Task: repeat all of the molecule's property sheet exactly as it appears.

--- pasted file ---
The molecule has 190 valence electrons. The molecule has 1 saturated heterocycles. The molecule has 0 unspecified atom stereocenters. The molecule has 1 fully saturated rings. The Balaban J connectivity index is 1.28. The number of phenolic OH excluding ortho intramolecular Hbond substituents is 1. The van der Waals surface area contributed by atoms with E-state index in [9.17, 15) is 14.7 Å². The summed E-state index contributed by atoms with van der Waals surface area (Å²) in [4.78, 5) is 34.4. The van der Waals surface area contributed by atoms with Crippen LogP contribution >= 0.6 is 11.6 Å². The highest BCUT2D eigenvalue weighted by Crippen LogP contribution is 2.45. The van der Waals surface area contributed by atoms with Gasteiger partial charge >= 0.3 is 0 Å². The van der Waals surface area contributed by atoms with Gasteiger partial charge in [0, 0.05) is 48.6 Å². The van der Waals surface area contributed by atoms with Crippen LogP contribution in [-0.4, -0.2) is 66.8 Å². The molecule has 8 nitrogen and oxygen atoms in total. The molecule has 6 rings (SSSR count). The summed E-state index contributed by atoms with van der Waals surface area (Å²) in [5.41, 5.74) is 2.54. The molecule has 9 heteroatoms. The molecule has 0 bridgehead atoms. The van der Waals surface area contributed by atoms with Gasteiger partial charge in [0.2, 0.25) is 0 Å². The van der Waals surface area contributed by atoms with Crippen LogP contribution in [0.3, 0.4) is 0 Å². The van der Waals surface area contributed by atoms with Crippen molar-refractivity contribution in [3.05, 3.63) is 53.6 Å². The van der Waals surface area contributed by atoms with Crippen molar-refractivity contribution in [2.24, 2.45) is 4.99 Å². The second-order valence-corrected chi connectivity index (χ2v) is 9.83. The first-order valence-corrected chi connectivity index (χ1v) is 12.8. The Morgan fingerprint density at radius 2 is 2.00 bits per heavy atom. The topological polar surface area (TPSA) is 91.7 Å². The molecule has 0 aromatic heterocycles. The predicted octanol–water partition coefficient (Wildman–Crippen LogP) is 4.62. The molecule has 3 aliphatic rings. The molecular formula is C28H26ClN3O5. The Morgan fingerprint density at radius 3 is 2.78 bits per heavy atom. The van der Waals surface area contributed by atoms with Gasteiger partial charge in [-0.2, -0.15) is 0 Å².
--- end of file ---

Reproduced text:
The molecule has 190 valence electrons. The molecule has 1 saturated heterocycles. The molecule has 0 unspecified atom stereocenters. The molecule has 1 fully saturated rings. The Balaban J connectivity index is 1.28. The number of phenolic OH excluding ortho intramolecular Hbond substituents is 1. The van der Waals surface area contributed by atoms with E-state index in [9.17, 15) is 14.7 Å². The summed E-state index contributed by atoms with van der Waals surface area (Å²) in [4.78, 5) is 34.4. The van der Waals surface area contributed by atoms with Crippen LogP contribution >= 0.6 is 11.6 Å². The highest BCUT2D eigenvalue weighted by Crippen LogP contribution is 2.45. The van der Waals surface area contributed by atoms with Gasteiger partial charge >= 0.3 is 0 Å². The van der Waals surface area contributed by atoms with Gasteiger partial charge in [0, 0.05) is 48.6 Å². The van der Waals surface area contributed by atoms with Crippen LogP contribution in [-0.4, -0.2) is 66.8 Å². The molecule has 8 nitrogen and oxygen atoms in total. The molecule has 6 rings (SSSR count). The summed E-state index contributed by atoms with van der Waals surface area (Å²) in [5.41, 5.74) is 2.54. The molecule has 9 heteroatoms. The molecule has 0 bridgehead atoms. The van der Waals surface area contributed by atoms with Gasteiger partial charge in [0.2, 0.25) is 0 Å². The van der Waals surface area contributed by atoms with Crippen LogP contribution in [0.3, 0.4) is 0 Å². The van der Waals surface area contributed by atoms with Crippen molar-refractivity contribution in [3.05, 3.63) is 53.6 Å². The van der Waals surface area contributed by atoms with Crippen molar-refractivity contribution in [2.24, 2.45) is 4.99 Å². The second-order valence-corrected chi connectivity index (χ2v) is 9.83. The first-order valence-corrected chi connectivity index (χ1v) is 12.8. The Morgan fingerprint density at radius 2 is 2.00 bits per heavy atom. The topological polar surface area (TPSA) is 91.7 Å². The molecule has 0 aromatic heterocycles. The predicted octanol–water partition coefficient (Wildman–Crippen LogP) is 4.62. The molecule has 3 aliphatic rings. The molecular formula is C28H26ClN3O5. The Morgan fingerprint density at radius 3 is 2.78 bits per heavy atom. The van der Waals surface area contributed by atoms with Gasteiger partial charge in [-0.2, -0.15) is 0 Å².